Gameday First Play – Malifaux 2E
I haven’t played a tabletop miniatures game for 20+ years…
So why this one all of a sudden?
Malifaux is a character-driven 32mm tabletop miniatures game. Players collect, build, and paint models representing the denizens of Malifaux, pitting these models against one another in groups called Crews for control of the precious resource known as Soulstones.
A Crew can contain several different types of models depending on how a player constructs it. Masters can manipulate the course of events in the world around them, changing their own Fates through their control or theft of Soulstones. A variety of fantastic and frightening beings, collectively known as Minions, serve the Master as fodder in his or her machinations. In addition, Henchmen can lead specialized Crews in their Master’s absence, or serve their Master directly as a member of a Crew. Masters and Henchmen are also supported by Totems, extensions of their magical abilities which increase their spellcasting range and provide additional aid in an Encounter. Lastly, each Master can transform itself into a powerful Avatar, representing a specific aspect of their personality.
How well a Crew carries out its leader’s Strategy and Schemes determines whether or not it will emerge victorious in an Encounter with an enemy Crew. Strategies represent the Crew’s main path to victory, while Schemes are simpler alternate routes to achieve the leader’s goals.
Malifaux players use decks of cards called Fate Decks to resolve game events such as attacking and spell-casting. Players can manipulate the cards they play to alter the Duel’s outcome. It takes a shrewd leader to effectively utilize a Crew’s resources, ensuring he or she always has ready the cards needed to Cheat Fate.
Well, I collected and built but didn’t paint… Don’t want to ruin them! 🙂
This is a skirmish game played on a 3’x3′ board with plenty of terrain to block LoS and make things a bit trickier.
You need a tape measure and there are stats to look at but the question I asked earlier was, “So why this one all of a sudden?”.
Well this is why…
This is a small scale Skirmish game so you only need 6-8 minis to pay it. A Crew box, which is a pre constructed team of people costs £25ish, the same price as one mini from Games Workshop.
Yes, the variety of game play comes from expanding on that one box as well as trying out different crews so it can cost as much as you want to spend. But you don’t HAVE to spend a fortune just to get playing, or even compete in tournaments.
Setup is random, done via a card flip (More on cards later).
Also the ‘Strategy’ for the game is random too giving each player a goal to achieve during the game. We played “Reconnoiter” which means the board was divided into quarters and you get a point if you had more units in 2 of the quarters than your opponent at the end of the turn.
The hidden ‘Schemes’ are selected from a list. I had Bodyguard where you had to keep a guy over half health and ‘Deliver a Message’ where you have to move a model up to your opponents Master and spend 2 actions “delivering a message” to get points.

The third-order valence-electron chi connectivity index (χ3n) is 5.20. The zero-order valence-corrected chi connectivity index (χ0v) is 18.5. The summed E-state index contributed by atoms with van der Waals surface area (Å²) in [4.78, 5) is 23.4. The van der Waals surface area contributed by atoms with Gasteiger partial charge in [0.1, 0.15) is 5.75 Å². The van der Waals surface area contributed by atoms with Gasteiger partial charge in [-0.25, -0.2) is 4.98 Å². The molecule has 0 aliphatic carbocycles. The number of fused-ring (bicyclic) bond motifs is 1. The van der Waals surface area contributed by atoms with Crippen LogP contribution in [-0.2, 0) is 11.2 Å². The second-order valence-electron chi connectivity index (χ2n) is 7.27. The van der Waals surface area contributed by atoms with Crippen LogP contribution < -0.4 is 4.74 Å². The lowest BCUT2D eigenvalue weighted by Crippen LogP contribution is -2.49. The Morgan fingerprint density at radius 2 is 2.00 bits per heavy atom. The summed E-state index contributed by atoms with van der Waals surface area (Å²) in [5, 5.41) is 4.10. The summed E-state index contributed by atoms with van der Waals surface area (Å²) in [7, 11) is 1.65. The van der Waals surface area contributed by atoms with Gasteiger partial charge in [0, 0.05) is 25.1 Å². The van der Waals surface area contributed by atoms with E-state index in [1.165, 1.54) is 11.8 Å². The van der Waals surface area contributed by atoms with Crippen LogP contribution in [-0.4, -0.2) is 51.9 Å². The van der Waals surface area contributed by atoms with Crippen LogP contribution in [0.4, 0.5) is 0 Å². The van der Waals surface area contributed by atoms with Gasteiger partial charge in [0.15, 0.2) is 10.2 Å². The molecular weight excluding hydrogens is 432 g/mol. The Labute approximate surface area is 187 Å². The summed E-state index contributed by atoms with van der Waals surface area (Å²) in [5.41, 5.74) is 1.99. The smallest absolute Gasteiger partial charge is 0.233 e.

This different way of playing is great. It means you can’t just put the same guys in the same place and do the same thing.
I play in a group with a bunch of tables with nice scenery and a lot of people to play with. I don’t need to get my friends to spend their money on it just so I have someone to play with, which was usually the case with these games.
The theme and story behind the world of Malifaux s great. The Neverborn, with creepy kids and a Teddy really made me want to play this game.
Also, the other crew I like, Ten Thunder, have a great Asian feel with their Samurai and Archers.
Ease of Play
It’s very simple… My attack is this, your defence is this, add a card each, highest wins.
There are niggley rules things but it’s no where near as complex as some board games, never mind other miniatures games. It’s on the level of the Flightpath system games like X-Wing and D&D Attack Wing. No complicated charts, just straight numbers.
You don’t roll dice, instead you flip from a ‘Fate Deck’.
You flip a card each, add it to attack and defence and highest wins. Whoever is behind has a chance to ‘cheat fate’ by discarding a card from their hand of 6 to replace the one they flipped.
It may seem random but no more random than dice and the strategy of when to discard a card and when to keep it is a good problem to try and solve. Also, you have negative and positive flips based on certain situations.
Say for damage you only just hit then you may have to flip 2 cards and take the lowest value. Or maybe your attack is much higher and you flip two cards and take the highest… This is a great way to resolve that advantage in a challenge without having those complicated tables.
So a fun one. One I’m looking forward to playing a lot more.